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The academic approach to measurement and evaluation has long favoured social science methodologies (Broom & Dozier, 1990; Michaelson & Stacks, 2011; Stacks, 2002), but there has been persistent, widespread practice use of advertising value equivalence (AVE) to express the economic and financial value of public relations activity. This paper investigates the evolution of AVE and discusses whether it arose from clippings agencies, press agentry or other influences on public relations, such as advertising and product promotion. © 2012 Elsevier Inc. All rights reserved.
1. Introduction AVE (advertising value equivalence) is a disputed method of calculating the value of public relations activity in the form of editorial publicity. “AVEs are calculated by multiplying the column centimetres of editorial print coverage and seconds of broadcast publicity by the respective media advertising rates. In most applications, the total amount of coverage is ‘valued’ as if it was advertising, irrespective of its tone and content” (Macnamara, 2008, p. 1). Although widely used by practitioners, it has never been considered to be a valued research method in academic literature (Watson & Noble, 2007). The influential Research Methods in Public Relations (Broom & Dozier, 1990) dismissed AVE tersely as having no “theoretical or logical justification” (p. 63). Some industry commentators are highly critical. McKeown (1995) describes it as “an early attempt to assign spurious monetary values to media relations activities” (p. 149) whilst Phillips (2001) refers to it as “voodoo”, “makebelieve” and “inventive nonsense” (p. 227). Wilcox, Cameron, Ault, and Agee (2005) say AVE is “really comparing apples and oranges” (p. 197). Lindenmann (2006) added to the dismissal of AVE’s validity by arguing that the notion of equivalence was not reciprocal: “opportunity to ‘buy’ advertising in space that has been specifically allocated to editorial coverage simply does not exist” (p. 21). It is, however, widely used by practitioners, and as Noble (2010) comments, ironically, “the extent to which it is criticised by commentators and researchers… is only matched by the extentthatthe conceptis used in practice” (p. 1). An international study of more than 500 public relations practitioners reported at the First European Summit on Measurement (Berlin, July 2009)found AVE was the third most popular measurement method for judgement of communication effectiveness. It ranked after clippings counts and internal reviews, and was first amongst methods of judging the value of public relations activity. Some 35% of respondents were ‘satisfied’ or ‘very satisfied’ with it as a measurement tool (Daniels & Gaunt, 2009).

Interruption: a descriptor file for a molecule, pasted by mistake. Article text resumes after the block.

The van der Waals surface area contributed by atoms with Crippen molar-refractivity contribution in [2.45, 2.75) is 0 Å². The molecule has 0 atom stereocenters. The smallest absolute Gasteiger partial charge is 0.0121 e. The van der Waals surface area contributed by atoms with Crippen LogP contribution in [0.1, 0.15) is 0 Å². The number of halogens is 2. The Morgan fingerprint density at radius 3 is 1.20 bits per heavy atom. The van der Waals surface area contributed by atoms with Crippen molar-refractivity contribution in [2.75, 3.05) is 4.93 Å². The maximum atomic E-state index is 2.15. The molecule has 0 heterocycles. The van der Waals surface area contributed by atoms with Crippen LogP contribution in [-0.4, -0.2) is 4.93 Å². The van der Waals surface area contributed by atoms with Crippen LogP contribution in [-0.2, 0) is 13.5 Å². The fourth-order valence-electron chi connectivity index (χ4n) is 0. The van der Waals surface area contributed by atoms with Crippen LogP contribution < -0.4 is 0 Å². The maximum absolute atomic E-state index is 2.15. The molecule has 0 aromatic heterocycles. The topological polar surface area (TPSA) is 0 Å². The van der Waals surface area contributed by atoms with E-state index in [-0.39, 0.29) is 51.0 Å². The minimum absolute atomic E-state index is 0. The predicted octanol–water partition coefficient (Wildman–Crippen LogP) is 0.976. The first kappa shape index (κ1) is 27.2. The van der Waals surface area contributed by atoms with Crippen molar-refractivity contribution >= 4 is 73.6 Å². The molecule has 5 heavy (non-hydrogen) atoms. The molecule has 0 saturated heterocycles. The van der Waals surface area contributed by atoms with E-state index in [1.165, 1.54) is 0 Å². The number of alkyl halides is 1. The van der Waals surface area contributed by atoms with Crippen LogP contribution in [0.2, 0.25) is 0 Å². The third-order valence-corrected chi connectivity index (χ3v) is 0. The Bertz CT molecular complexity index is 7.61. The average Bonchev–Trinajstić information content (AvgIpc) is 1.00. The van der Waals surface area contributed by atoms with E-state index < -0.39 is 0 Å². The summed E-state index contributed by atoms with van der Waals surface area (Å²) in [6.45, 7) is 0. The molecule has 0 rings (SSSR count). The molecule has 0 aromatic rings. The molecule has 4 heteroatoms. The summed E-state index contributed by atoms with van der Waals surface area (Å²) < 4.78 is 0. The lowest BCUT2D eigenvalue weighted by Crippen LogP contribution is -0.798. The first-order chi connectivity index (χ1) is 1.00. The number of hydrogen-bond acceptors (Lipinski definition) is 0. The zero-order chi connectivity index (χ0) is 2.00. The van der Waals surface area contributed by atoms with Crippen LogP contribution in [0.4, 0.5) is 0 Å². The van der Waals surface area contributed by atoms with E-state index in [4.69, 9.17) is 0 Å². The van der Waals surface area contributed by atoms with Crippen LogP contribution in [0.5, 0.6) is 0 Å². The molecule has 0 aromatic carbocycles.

Although the academic approach to measurement and evaluation has mostly favoured social science methodologies (Broom & Dozier, 1990;Michaelson & Stacks, 2011; Stacks, 2002),there has been persistent and widespread use of advertising value equivalence (AVE) by practitioners to express the financial value of public relations activity. The value is often boosted by multipliers which can range from 2.5 to 8.0 (Weiner & Bartholomew, 2006). These are “justified on the basis ofthe received wisdom that editorial coverage is more credible than advertising” (Noble, 2010, p. 2) although “there is no known objective research to support this claim” (Weiner & Bartholomew, 2006, p. 4). The utility of AVE is that it is simple to calculate and suits the reporting demands of financially-driven managers and clients (Bussey, 2011; Morris & Goldsworthy, 2012; Newsom, VanSlyke Turk, & Kruckeberg, 2013). Morris and Goldsworthy (2012) explain the benefits: The advantages of AVE are that it is relatively easy to calculate. . . Indeed it represents the only cheap, quick and easy way of putting a concrete monetary value on PR work. This is the language which business understands and is particularly important when budgets are under pressure (p. 232). The view that public relations practitioners are bowing to management pressures in the use of AVE is endorsed by Leinemann and Baikaltseva (2004): “Very often high-level managers – and especially financial controllers – like this measure since it gives them results in the language they speak: dollars. As a result PR managers are often forced to use this criterion” (p. 59). 2. Outlawing AVE In July 2010, the public relations industry began the process of barring future use of advertising value equivalence (AVE) as a methodology for the measurement of public relations effectiveness with the adoption of the Barcelona Principles for PR Measurement (AMEC, 2010a). In the following year, the International Association for the Measurement and Evaluation of Communication (AMEC) used the term “outlawed” (AMEC, 2011). In the set of seven principles supported by 92% of delegates at the Second European Summit on Measurement held in Barcelona in June 2010, principle 5 was that: “AVEs are not the value of public relations”. The statement supporting this principle said: Advertising value equivalents (AVEs) do not measure the value of public relations and do not inform future activity; they measure the cost of media space and are rejected as a concept to value public relations (AMEC, 2010b). There has been an air of moral outrage about the longevity of AVE despite its debunking by academic researchers and serious practitioners. Shortly after the event, Robert W. Grupp writing about the Barcelona Principles for the Institute for Public Relations (IPR) commented that “The legitimate intent here is notto debate the validity ofAVEs (which simply measure the cost of media space) but to move beyond this measure once and for all” (Grupp, 2010). During the second half of 2010, other public relations organisations supported the Barcelona Principles, especially in regard to AVE. The Public Relations Society of America (PRSA) supported the initiative (PRSA, 2010). In the United Kingdom, the Chartered Institute for Public Relations (CIPR), which represents individual members, and the Public Relations Consultants Association (PRCA), the trade body for PR consultancies and in-house communication departments, both decided on new policy to cease recognizing AVE as a valid measurement technique. In November 2010, CIPR’s CEO Jane Wilson wrote: AVEs cannot be a part of serious business communication because they have no relevance to the value, financial or otherwise, of an organisation. They don’t reflect what has actually been achieved.With any successful communications campaign there has to be a tangible result if it is to be deemed successful. Whether it’s a product or a perception, something has to have shifted (CIPR, 2010a). CIPR undertook to lead policy on measurement and evaluation. It identified entries to its annual awards programme as the route to enforce its policy by stating that “AVEs will no longer be deemed an acceptable form of measurement and evaluation (M&E), and judges will be briefed to this effect when shortlisting each category’s entries” (CIPR, 2010a). PRCA’s chair Sally Costerton also announced that evaluation would be at the heart of best practices (PRCA, 2010). In addition to these national public relations organisations, the Global Alliance for Public Relations and Communication Management, the umbrella body for national public relations professional bodies, announced the Barcelona Principles as a new “global measurement standard” (Global Alliance, 2011). 3. The origins of AVE This aim of this paper is to explore the origins of the AVE metric by considering the development of public relations measurement and evaluation methods and theory, and discussing possible influences and routes by which it became so obviously popular amongst practitioners. It will become apparent that it has never been given credibility by academics and serious practitioners (Macnamara, 2008; Paine, 2003) and was not proposed by the pioneers of public relations in any major countries. Indeed, for over 60 years there have been warnings against its use. Yet it has thrived and grown to be one of the mostly used judgments of economic effectiveness. AVE is an orphan offspring of public relations, without a family heritage and few credentials, but is aligned closely to that slightly wild world of publicity and consumer public relations where Please cite this article in press as: Watson, T. Advertising value equivalence—PR’s orphan metric. Public Relations Review (2012), http://dx.doi.org/10.1016/j.pubrev.2012.11.001 ARTICLE IN PRESS GModel PUBREL-1095; No. of Pages8 T. Watson / Public Relations Review xxx (2012) xxx–xxx 3 communication management and Excellence theory are little-known concepts. Watson has referred to it as “a pernicious weed” (Geddes, 2011). However, a long tradition of media monitoring and of the use of clipping counts as a proxy methods of public relations effectiveness give clues as to its origins. [The paper is fully referenced as many references, critical to the historical narrative and discussion, date back decades.] 4. Early monitoring practices From George Washington onwards, US presidents monitored newspapers in order to gain intelligence on what was being said about them and the views of fellow citizens (Lamme & Russell, 2010). In the 19th century, industries and groups from railroads to temperance societies and evangelists also tracked media coverage and public opinion. In the US and UK, news cuttings agencies were established in the latter part of the century. From some, there is lineage to today’s international computer-based evaluation companies (Watson, 2012). The first publicity to be formed in the United States was the Publicity Bureau in Boston in 1900 (Cutlip, 1994). In its work for railroad interests, the Publicity Bureau systematically monitored press coverage using ‘The Barometer’, a card index of the attitudes of editors and media usage of publicity material. This allowed the agency to judge “whether a paper is “Good” or “Bad” from the standpoint of the railroads” (Cutlip, 1994, p. 21). Although cuttings agencies monitored press coverage for clients, there was little early discussion of the measurement and evaluation of publicity or public relations activity. Arthur W. Page, who introduced opinion research widely at AT&T also organised media monitoring. Griese (2001) identified two studies in 1932 and 1933 of the use by newspapers of AT&T information. These were measured by the number of items published and the total of column inches of coverage. By the late 1930s, measurement and evaluation methods were being used in the United States, notably by government (Lee, 2006). Batchelor (1938) referred to the monitoring and interpretation of media publicity for Toledo, Ohio during the Great Depression. “Ninety-one per cent of more than 72,000 clippings, representing newspaper circulations totalling more than one and half millions, were regarded as favourable to the city’s interests (p. 214).” In the UK, Hill (1937) also referred to media monitoring by boroughs and municipalities. 5. Advertising’s relationship with press agentry Tedlow’s discussion ofthe nascent relationship of advertising and public relations indicates likely formative influences on AVE. He argues there was a constant tension between the advertiser, who bought media space, and press agents/publicists. The advertiser could “be absolutely certain that the message appeared therein. When he hired a publicity man to concoct a stunt, he could not be sure whether or how the papers would carry it” (Tedlow, 1979, p. 171). Later he discussed the media owners’ dislike of press agents, whom they called “space grabbers” (p. 177) as they were able to get coverage in their pages at the third ofthe cost of advertising space. “One estimate was thatif a press agent could deliver equal linage to an advertisement at one-third the cost of paid space, advertising would end and with it newspaper revenue and reader confidence” (p. 177). This tension between media owners and press agents was also given considerable colour by Lee Trenholm, a ‘public relations counsellor’ in his 1938 Public Opinion Quarterly article, ‘Press Agents Irritate The Press’ (Trenholm, 1938). After using a broadsword of criticism of press agents and their “pufflicity”, he turns to their claims of effectiveness: It would be salutary for us to reflect occasionally upon this proposition that the press-agent is commercially a competitor rather than professionally a collaborator of the press and to gauge our press relations accordingly. Almost any publicity prospectus or reports this theory by pretensions to deliver or to have [author’s emphasis] achieved fabulous values in advertising for fees representing a small percentage of what the same space would have cost the client at usual rates (Trenholm, 1938, p. 673-674). Tedlow (1979) and Trenholm (1938) clearly show that in the first 40 years of the last century in the US, there was a connection in the minds of advertisers, media owners, press agents and publicists of a relationship that expresses value equivalence between media coverage and advertising; whether it is in the fears of the media owners or its promotion by press agents and publicists seeking for business from clients. It is not a large step for informal methods of calculating values from press clippings provided by myriad city-based and regional services to be introduced without reference to experts in statistical validity. In the absence of specific archival information indicating a start date or action that created AVE, it can be posited that this method was in existence in the 1930s, albeit as a practice to gain new business, rather than as the measure of effectiveness as it would become. 6. First sight of AVE? Advertising value equivalence made what may be its initial appearances in text in 1947 in the US and 1949 in the UK. The nature of the references makes it clear that it was an extant practice. There may be earlier references but they are not recorded in bibliographies such as Cutlip (1965) or in the many texts on public relations that burgeoned in the post-World War 2 period. This paper does not claim the example to follow is the very first reference but it indicates that the use of AVE may have arisen from publicity practices carried out alongside (or in competition with) advertising. Plackard and Blackmon (1947) introduced the concept of AVE in their book, Blueprint for Public Relations, rather tentatively. After discussing valuable Please cite this article in press as: Watson, T. Advertising value equivalence—PR’s orphan metric. Public Relations Review (2012), http://dx.doi.org/10.1016/j.pubrev.2012.11.001 ARTICLE IN PRESS GModel PUBREL-1095; No. of Pages8 4 T. Watson / Public Relations Review xxx (2012) xxx–xxx results from the “intangible realm – definitely present but not readily measured – namely good will, making friends, instilling confidence”, etc. (p. 4), they presented the notion of valuing media coverage: Only in a general way can these benefits be valued in dollars and cents. Newspaper publicity on a certain national institution may reach 100,000 inches. If all the publicity is good, an equal amount of space may be said to be worth $100,000. However, if the publicity is badly done, it could be more harmful than no publicity (Plackard & Blackmon, 1947, p. 4) But later in the book, their cautious tone changed and Plackard and Blackmon provided a concrete example from a named clippings agency of the dollar valuation of media coverage, using the advertising value equivalence method: Translated into dollars and cents value to Company X at a column-inch rate of $1.06 (an average for large and small daily papers throughout the nation), the 169,629 column inches of material published in 1 year would be worth approximately $179,806.74 if purchased as display advertising. Even eliminating 50 per cent of this amount to allow for unfavourable mentions (of which there were very few) and stories not wholly devoted to CompanyX,the projection would result in a value of almost $90,000 being ascribed to the editorial space (p. 295) It is notable that this exemplar uses a single national average metric for the calculation of AVE, which was a considerable task in the late 1940s when data collection was much more difficult than it is today. More recent practices, aided by computerised databases, calculate the media coverage according the rate cards or cost data for the specific media. Another point to note is that no multiplier is added to the calculation. This did not appear till the 1960s. 7. AVE in the UK In the UK, the expansion of public relations was a post-World War 2 phenomenon. The first press agency, Editorial Services, had been set up by Basil Clarke in London in 1924 (L’Etang, 2004) but the establishment and real growth of public relations came as a result of journalists and propaganda experts coming out of government and the armed forces in 1945 with knowledge of news management and propaganda methods and the expansion of governmental information services (Anthony, 2012). The Institute of Public Relations (IPR) was established in 1948, mainly by governmental communicators in information officer posts, as the first step to professionalise their area of activity (L’Etang, 2004). From its outset, issues of evaluating public relations were discussed in the IPR’s Journal: mostly as methods of collation of cuttings and transcripts, and how to do it cheaply (J. L’Etang, personal communication, January 10, 2011). Unlike the US with its interest in social sciences and university education, there was a strong anti-intellectual streak in the IPR. This was expressed by its 1950 President Alan Hess, a motor industry PRO, who reproached the “tendency for too much intellectualisation and too much market research mumbo-jumbo” (L’Etang, 2004, p. 75). So the discussion of public relations was often a ‘belt-and-braces’ consideration of practical issues. In 1949, shortly after IPR started to publish its Journal, the topic of valuing media coverage by advertising costs arose in the form of advice against its use by a founding member, F. Murray Milne: F. Murray Milne (Wholesale Textile Association) emphasised that there should be no rivalry between public relations and advertising. It was a grave mistake for the PRO to try and evaluate his work at so many column inches calculated at advertising rates (IPR Journal, 1949, p. 4). Later in the same edition, Milne again advised against the method: Press cuttings are never measured in column inches and assessed at advertising rates. This practice has done more to undermine public relations than any other (IPR Journal, March 1949, p. 7). A reasonable conclusion from Milne’s advice to fellow practitioners is that a form of AVE was already in use in the UK’s fledgling public relations sector and that it was already causing concern to industry leaders. L’Etang (2004) notes that the IPR “publicly disapproved of this method [AVE] for more than half a century. Originally their disapproval was rooted in the desire to separate the public relations occupation from that of press agentry” (p. 114). In 1954,the IPR returned to the subject in a discussion of measurement of editorial publicity. The unnamed author comments: Totting up column inches in terms of advertising still goes on. As Alan Hess [a former IPR President] has pointed out, matter of advertising nature should never be submitted for editorial use and, if it is, goes straight on the spike. Cheese cannot be compared with chalk. What matters in editorial publicity is whether the release is being read by the right people and whether they are reacting favourably (IPR Journal, October 1954). 8. Hidden expansion By the 1950s, it can be argued that AVE was known to practitioners on both sides of the Atlantic and probably to academics who were in touch with organisations, agencies and alumni. However, it remained an underground practice. It is not mentioned, even with a warning, in leading texts of the time, such as the first edition of Cutlip and Center’s Effective Public Relations (1952) or in Edward L. Bernays’ texts of the period – Public Relations (1952) and Engineering of Consent (1955). Cutlip and Center discuss media analysis methods mainly by reference to audience measurement and message reception rather Please cite this article in press as: Watson, T. Advertising value equivalence—PR’s orphan metric. Public Relations Review (2012), http://dx.doi.org/10.1016/j.pubrev.2012.11.001 ARTICLE IN PRESS GModel PUBREL-1095; No. of Pages8 T. Watson / Public Relations Review xxx (2012) xxx–xxx 5 than clipping counts. Cutlip’s public relations bibliography (2nd edition, 1965) has a sub-section on Program Research and Evaluation covering 159 articles which started in 1939 and continued to the mid-1960s. There are 15 articles on mass media measurement and two on the effectiveness of clipping services. None referred to AVE. In Germany, the public relations pioneer Albert Oeckl discussed public relations research methods in his 1964 book, Handbuch der Public Relations (Handbook of Public Relation) including quantitative approaches such as coding of media coverage but not of valuation in the AVE style. In the UK, the IPR’s first text book, A Guide to the Practice of Public Relations, barely discusses evaluation in a chapter on media relations noting only that “the volume of press enquiries may indicate that the field is one of widespread public interest and concern” (IPR, 1958, p. 62) and recommending that analysis of press enquiries be undertaken regularly (IPR, 1958). In 1969, Frank Jefkins, a prolific UK author of public relations books, also inveighed against the use of AVE in his trenchant style: Nor is there any sense in trying to assess an advertisement rate-card value on editorial coverage, saying these inches would have cost so much if the space had been paid for, for the elementary reason that no-one would use the same space, the same quantity of space, or perhaps even the same media for advertising purposes. There is no logical basis for financial evaluation, although it is true that a count of inches does indicate that there was a substantial coverage of the story, and circulation figures – and readership figures, too – could be totalled to show the possible number of subscribers or readers who had an opportunity to read the report or see the pictures (Jefkins, 1969, p. 227). Another British author, John Crisford, also attacked the valuation of “free space” as being “just plain silly”, like Jefkins indicating that it was being used widely, if not in common practice: Should cuttings be counted? The practice of totting up column inches in the editorial columns, working out the advertising rates for a similar amount of space, and then claiming that the press office has produced so many pounds worth of “free space” is just plain silly. Statistics should, however, be kept – not to compare like with unlike, but to compare like with like” (Crisford, 1973, p. 59). 9. AVE emerges By the mid-1960s, there was anecdotal evidence that AVE was being widely used by public relations operations in major organisations. John W. Felton, former CEO of the Institute for Public Relations, recalls their application in his own working experience at a major corporation: Way back in 1966, when I was in the product publicity unit of US Steel in Pittsburgh, PA, our boss Tex Wurzbach, counted product clips we generated and equated the space we “earned free” to the amount that the same space would have cost if we had purchased it as ads. He justified our budgets for photos, travel, etc. by using the amount of space we got “free” might have cost if ads had been placed. That’s not quite the same as multiplying by some number such as six but it is part of the same concept of AVEs. . . We generated a huge amount of clips so you can imagine how big the ad costs might have been if we had paid for that much space in major publications. He always got big budgets for us to spend! (J. Felton, personal correspondence, December 2010). Merims (1972), in a review of product publicity methods by his analysis of 1971 PRSA Silver Anvil promotional publicity category entries, was an advocate of AVE: Many in the publicity field malign this type of advertising-substitution measurement. But I believe it has validity. No one questions advertising’s key role in the selling process, and corporate managements probably understand advertising better than publicity. If results show lower costs for publicity space than for advertising space and readership studies indicate that news media about a product is read and believed more than ads in the same publications, then management has a useful measuring rod (p. 112). Merims, who was a public relations manager at Motorola, added a caveat that “achievement of one’s goals is a measure of success” (Merims, 1972, p. 112) and placed AVE into a category of placing a financial value on meeting goals. Media measurement companies which had been formed from clippings agencies were also using AVE by the mid-1970s. “Media values were pretty much in place when we got involved with [media monitoring company] BurrellesLuce in the 70s, but generally they were produced by agencies . . . and generally with a multiplier” (J. Waggoner, personal communication, February 9, 2011). 10. Service sector develops US industry veteran Mark Weiner has commented (M. Weiner, personal communication, February 16, 2011) that PR industry growth in North American and Europe in the 1960s and 1970s was a key reason for the introduction of measurement services. Consumer public relations developed rapidly in the 1950s and 1960s during the post war economic boom, aided by the widespread access to television which had also fostered advertising’s expansion. The major US public relations groups (Barnet & Reef, Burson-Marsteller, and Hill & Knowlton) needed world-wide monitoring and management systems that gave systematic data back to client HQs. These developments led to the emergence of the service industries, especially in the Please cite this article in press as: Watson, T. Advertising value equivalence—PR’s orphan metric. Public Relations Review (2012), http://dx.doi.org/10.1016/j.pubrev.2012.11.001 ARTICLE IN PRESS GModel PUBREL-1095; No. of Pages8 6 T. Watson / Public Relations Review xxx (2012) xxx–xxx measurement of PR activity. A pioneer was PR Data, formed from an internal General Electric operation by Jack Schoonover. It was the first to use computer based analysis – using punch-cards and simple programmes (Tirone, 1977). It was soon followed by other providers, mainly press cuttings agencies which became evaluators. Weiner says that the calculation of AVE was amongst the services offered by PR Data, although not the primary service. By improving the speed and accuracy of calculation, these businesses enabled the wider use of AVE which became a mainstream topic, aided by practitioner commentators. From the late 1960s onwards, the advertising value was often enhanced by multipliers. Ruff (1968) was one of the first to claim that non-advertising publicity could provide greater value than advertising. He undertook a comparative study of product inquiries in which promotional messages for a new product were distributed by publicity in key media and through print advertisements. “Ruff calculated publicity outperformed advertising for that . . . product by a seven to one ratio, but noted that for some publications the ratio was only 2.5 to one, and for others, the reverse was the case and advertising outperformed by publicity by a 2.5 to one ratio” (Macnamara, 2008, p. 2). These claims of public relations multipliers linked to AVE were endorsed in public relations and marketing communications trade press and journals (Bumsted, 1983; Strenski, 1980). 11. 1980s – continued academic rejection Following on from the initial conferences and academic journal discussion late in the previous decade, US journals came alive in the 1980s with papers on research-based measurement and evaluation methods (Broom & Dozier, 1983; Dozier, 1984; Dozier, 1985; Grunig, 1979; Grunig, 1983; Grunig & Hickson, 1976). From the consultancy side, Lloyd Kirban of Burson Marsteller (Kirban, 1983) and Walter Lindenmann of Ketchum (Lindenmann, 1979; Lindenmann, 1980) were prolific and drove the subject higher on the practitioner agenda. In the UK,White (1990) undertook the first study of practitioner attitudes amongst member consultancies of the Public Relations Consultants Association (PRCA) and offered recommendations on evaluation ‘best practice’. All authors emphasised the need for public relations to be researched, planned and evaluated using robust social science techniques. None mentioned AVE. The most enduring inputinto development of applied theory was the evolution of Excellence Theory which first appeared in the early 1990s (Grunig, 1992) and has gone through further iterations to become the dominant normative theory of public relations practice. Grunig (2006, p. 8) has commented that “public relations could not have a role in strategic communication unless its practitioners had a way to measure effectiveness”. In the 1980s, he researched notions of financial results arising from public relations activity, but AVE had no role in Excellence Theory. It rejected “any simplistic notion that the only relevant contribution public relations makes is a monetary one – direct to the bottom line” (Grunig, 1992, p. 97). Indeed, the use of AVE and other metrics like Return on Investment (ROI) places public relations into the “symbolic, interpretive paradigm” (Grunig, 2009, p. 9) that focuses on publicity messaging. Later, this paper argues that public relations has long been two quite distinct practices, as evidenced by the wide usage of AVE. 12. AVE thrives, despite education campaigns By the early 1990s, public relations measurement and evaluation was a leading research and professional practice topic (McElreath, 1989; Synnott & McKie, 1997; Watson, 2008; White & Blamphin, 1994). There were major practitioner education initiatives in several developed countries, many linked closely to the Excellence Theory expression of public relations as communication management. The late 1990s also saw the launch of extensive national campaigns to promote best practice in measurement and evaluation in the UK and US. Grunig (2008) cites 1996 as a pivotal year, an “explosion of interest” (p. 8) that lasted throughout the decade. There were further industry educational initiatives in the UK in the 21st century’s first decade with the CIPR preparing a media evaluation version of its previous Evaluation Toolkit document (CIPR, 2010b). The service business of media measurement and public relations effectiveness evaluation grew rapidly, mainly with corporate clients. Its debates aboutthe legitimacy ofAVE and a desire to create world-wide standards resulted in the adoption of The Barcelona Declaration of Measurement Principles at the European Summit on Measurement in June 2010 (AMEC, 2010a). The Barcelona Declaration also demonstrated that public relations measurement and evaluation is an important, growing service business. Amongst its outcomes, as discussed earlier, was Principle 5 that rejected the role of AVE in public relations measurement. 13. Conclusion – PR sector in diverging paths Measurement practice shows that AVE lives on despite extensive, persistent criticism by industry leaders and prominent academics, and rejection in the Barcelona Principles. Their appeal is simplicity and an economic outcome, as noted by Leinemann and Baikaltseva (2004) and Morris and Goldsworthy (2012), which is favoured by financially-minded managers. As Watson (2012) has commented: “Perhaps this signifies an immature profession, which is unconfident in its practices” (p. 17). It may also demonstrate that the universe of public relations has for a long time been separated into two divergent paths: publicity and “PR” – the short-termist tactical approach that relies on intuition, past experience and crude metrics, which is the “symbolic, interpretivist” approach (Grunig, 2009, p. 9) and Communication Management or Organisational Communication which employs social science-led planning, research and evaluation methods in search of mutual Please cite this article in press as: Watson, T. Advertising value equivalence—PR’s orphan metric. Public Relations Review (2012), http://dx.doi.org/10.1016/j.pubrev.2012.11.001 ARTICLE IN PRESS GModel PUBREL-1095; No. of Pages8 T. Watson / Public Relations Review xxx (2012) xxx–xxx 7 understanding. This can be mapped againstthe “strategic management, behavioural” paradigm (Grunig, 2009, p. 9). Publicity, comments Grunig (2009), is “the one worldwide universal in public relations practice (and) the least effective of the models” (p. 2). Some critical scholars view Publicity/PR as the way by which public relations is normally practiced; two-way models of communication management/organisation communication in the ‘strategic management’ paradigm are aspirational, at best (Weaver, Motion, & Roper, 2006). The survival of the “persistent weed” that is AVE (Geddes, 2011), despite 60 years of well-researched warnings against use, cannot be underestimated and favours an interpretation that public relations is getting wider and wider apart in its practices. Acknowledgements My thanks are expressed to the many academic and practitioner colleagues who have assisted this research. Stephen Parton and the Special Library Collection (Bournemouth University); Mark Weiner, Dr David Michaelson, Dr Brad Rawlins, Angela Jeffrey, Lou Williams, David Geddes, Fraser Likely, Katie Paine, Sunshine Overcamp, Jack Felton (all IPR Measurement Commission); Prof Jacquie L’Etang (Queen Margaret University); Prof Ansgar Zerfass (Leipzig University); Dr Karen Russell (University of Georgia); Prof Mordecai Lee (University of Wisconsin – Milwaukee); Prof Kirk Hallahan (Colorado State University); Glenn O’Neill (Owl-RE, Geneva). An earlier version of this paper was presented at the 15th International Public Relations Research Conference, University of Miami, March 8–10, 2012. References AMEC (InternationalAssociation for the Measurement and Evaluation of Communications).(2010a). Barcelona declaration of measurement principles. London: AMEC. 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